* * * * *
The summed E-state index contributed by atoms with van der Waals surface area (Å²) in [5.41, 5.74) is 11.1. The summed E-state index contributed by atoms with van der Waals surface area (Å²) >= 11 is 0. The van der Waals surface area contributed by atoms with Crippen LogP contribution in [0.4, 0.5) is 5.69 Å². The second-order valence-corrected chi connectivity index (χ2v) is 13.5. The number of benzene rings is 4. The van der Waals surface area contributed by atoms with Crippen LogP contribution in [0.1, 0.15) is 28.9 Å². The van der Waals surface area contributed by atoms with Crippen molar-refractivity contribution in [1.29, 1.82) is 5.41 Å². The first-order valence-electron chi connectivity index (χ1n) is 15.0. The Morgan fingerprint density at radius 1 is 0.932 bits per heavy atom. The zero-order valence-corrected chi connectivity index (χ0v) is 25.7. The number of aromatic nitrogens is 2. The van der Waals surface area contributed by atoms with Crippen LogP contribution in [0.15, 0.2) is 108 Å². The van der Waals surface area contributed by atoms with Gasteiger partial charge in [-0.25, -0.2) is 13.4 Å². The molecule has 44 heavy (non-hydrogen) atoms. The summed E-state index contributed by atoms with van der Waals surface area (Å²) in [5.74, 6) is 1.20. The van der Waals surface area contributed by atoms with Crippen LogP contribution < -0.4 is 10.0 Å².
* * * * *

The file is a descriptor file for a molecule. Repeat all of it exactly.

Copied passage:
The summed E-state index contributed by atoms with van der Waals surface area (Å²) in [5.41, 5.74) is 11.1. The summed E-state index contributed by atoms with van der Waals surface area (Å²) >= 11 is 0. The van der Waals surface area contributed by atoms with Crippen LogP contribution in [0.4, 0.5) is 5.69 Å². The second-order valence-corrected chi connectivity index (χ2v) is 13.5. The number of benzene rings is 4. The van der Waals surface area contributed by atoms with Crippen LogP contribution in [0.1, 0.15) is 28.9 Å². The van der Waals surface area contributed by atoms with Crippen molar-refractivity contribution in [1.29, 1.82) is 5.41 Å². The first-order valence-electron chi connectivity index (χ1n) is 15.0. The Morgan fingerprint density at radius 1 is 0.932 bits per heavy atom. The zero-order valence-corrected chi connectivity index (χ0v) is 25.7. The number of aromatic nitrogens is 2. The van der Waals surface area contributed by atoms with Crippen LogP contribution in [0.15, 0.2) is 108 Å². The van der Waals surface area contributed by atoms with Gasteiger partial charge in [-0.25, -0.2) is 13.4 Å². The molecule has 44 heavy (non-hydrogen) atoms. The summed E-state index contributed by atoms with van der Waals surface area (Å²) in [5.74, 6) is 1.20. The van der Waals surface area contributed by atoms with Crippen LogP contribution < -0.4 is 10.0 Å².